Sound and Image
AE interviews Composer and Video Artist
R. Luke Dubois
February 15, 2007
On Monday, February 26, EMF and NYU present Mark Hetzler & Luke Dubois in a multimedia concert combining instrumental performance with interactive electronics and video. We asked them both a few questions about working with sound and image together. Below is our interview with Dubois. Read our interview with Hetzler here.
AE You're a composer and a video artist. What are your ideas on combining music and image in live performance?
LD I originally started working with video as a way to defeat what I saw as the two main demons of a lot of electronic music performance, which paradoxically can be termed the problem of transparency and the problem of opacity.
Problems with transparency stem from the fact that the performer is often engaged in what appears to be utilitarian or pedestrian action (typing or moving a mouse) - the 'magic' is missing from the performance. The average audience member thinks to himself, 'I own a computer. How come I'm not up on stage?' This is a perfectly reasonable question, because the tools and performance practice of electronic music are hopelessly muddled with the tools and practice of our everyday engagement with technology. That is, they're transparent. At the same time, by disembodying music from the world of voices and acoustic instruments, computer musicians have made the experience of watching live performance hopelessly opaque. The average viewer has no way of understanding what's going on inside the computer, or what the performer is doing to create the music.
Video forces a middle ground, by (a) inserting a little bit of 'magic' back into the performance experience (no more simply watching a guy typing; now his motions trigger amazing visuals) and (b) explicating or, if you will, 're-embodying' what's going on under the hood, by creating a visual mapping of the acoustic experience.
Conceptually, I think working with projected imagery in the context of a musical performance is a natural outgrowth of how our imagination responds to sound in the first place. The tendency in terms of how we perceive our world is to unify rather than segregate our different senses. Film theorist Michel Chion speaks of an 'audiovisual contract' in cinema that allows the sound and picture to reinforce and inform one another on multiple levels. I'm interested in inserting that idea into the context of how we experience what is nominally a 'musical' performance, by making it not a 'musical' performance anymore but a new kind of performance where all sorts of interesting things can happen.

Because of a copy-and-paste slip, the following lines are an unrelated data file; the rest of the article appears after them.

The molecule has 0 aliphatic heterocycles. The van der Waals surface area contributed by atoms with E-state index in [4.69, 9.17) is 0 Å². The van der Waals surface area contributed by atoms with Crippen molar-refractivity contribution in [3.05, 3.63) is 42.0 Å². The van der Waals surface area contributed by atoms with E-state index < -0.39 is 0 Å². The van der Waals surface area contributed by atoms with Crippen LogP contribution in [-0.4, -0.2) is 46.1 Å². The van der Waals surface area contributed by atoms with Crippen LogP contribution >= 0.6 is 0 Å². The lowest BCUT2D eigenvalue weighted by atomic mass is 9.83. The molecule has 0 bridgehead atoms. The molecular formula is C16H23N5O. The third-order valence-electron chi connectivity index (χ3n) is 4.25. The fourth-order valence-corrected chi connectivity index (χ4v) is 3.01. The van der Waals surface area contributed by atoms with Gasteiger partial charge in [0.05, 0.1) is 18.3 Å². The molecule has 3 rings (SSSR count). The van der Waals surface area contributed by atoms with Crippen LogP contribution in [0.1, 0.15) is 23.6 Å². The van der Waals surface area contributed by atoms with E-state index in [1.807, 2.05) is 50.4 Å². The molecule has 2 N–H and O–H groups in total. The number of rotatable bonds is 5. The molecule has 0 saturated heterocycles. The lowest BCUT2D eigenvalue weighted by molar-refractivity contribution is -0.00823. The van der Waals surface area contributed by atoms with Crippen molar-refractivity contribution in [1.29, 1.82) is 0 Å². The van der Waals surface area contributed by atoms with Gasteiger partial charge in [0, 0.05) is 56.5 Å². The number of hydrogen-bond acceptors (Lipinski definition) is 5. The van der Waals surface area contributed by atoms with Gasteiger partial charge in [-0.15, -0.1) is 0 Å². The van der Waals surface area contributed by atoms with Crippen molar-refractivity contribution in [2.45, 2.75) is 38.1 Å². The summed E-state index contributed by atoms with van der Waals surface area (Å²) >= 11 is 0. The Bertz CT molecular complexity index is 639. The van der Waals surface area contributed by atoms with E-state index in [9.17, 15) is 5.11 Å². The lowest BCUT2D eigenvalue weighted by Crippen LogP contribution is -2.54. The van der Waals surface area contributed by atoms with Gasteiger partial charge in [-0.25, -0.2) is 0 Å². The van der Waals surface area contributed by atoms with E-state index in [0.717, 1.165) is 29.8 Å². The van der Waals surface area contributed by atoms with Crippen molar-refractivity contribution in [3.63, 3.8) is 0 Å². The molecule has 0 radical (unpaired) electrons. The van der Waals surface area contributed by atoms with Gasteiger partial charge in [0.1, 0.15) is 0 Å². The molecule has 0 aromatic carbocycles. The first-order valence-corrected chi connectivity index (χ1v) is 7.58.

AE Are sound and image equal contributors to the aesthetic experience, or does one inform the other?
LD It's an interesting thing working in both sound and image. Conversationally, we privilege our sight above our hearing: this is why when asked to describe someone we usually say how tall they are rather than discussing their vocal timbre. Perceptually, however, our ears can process data faster and with a higher spatial accuracy than our eyesight, so working in sound gives you a lot more bandwidth, in a way, than working with video, which has no real depth and can be turned off entirely by closing your eyes.
A lot of my interest in working with sound and image at the same time is that there are always more than one way to experience a phenomenon. As a computational artist, I work a lot with algorithms that can be mapped visually or sonically with equal facility, and the choice of mapping and the choice of medium will reveal different things about the information being used as the basis of the work. For example, my pieces written using Lindenmayer systems (algorithms that can be used, among other things, to model biological forms) are visually mapped out as renderings of plant-life; sonically, however, they make for this interestingly recursive musical landscape that works along a fairly clear formal hierarchy and has a number of compositionally interesting features. These musical features would never be apparent in the picture, and vice versa.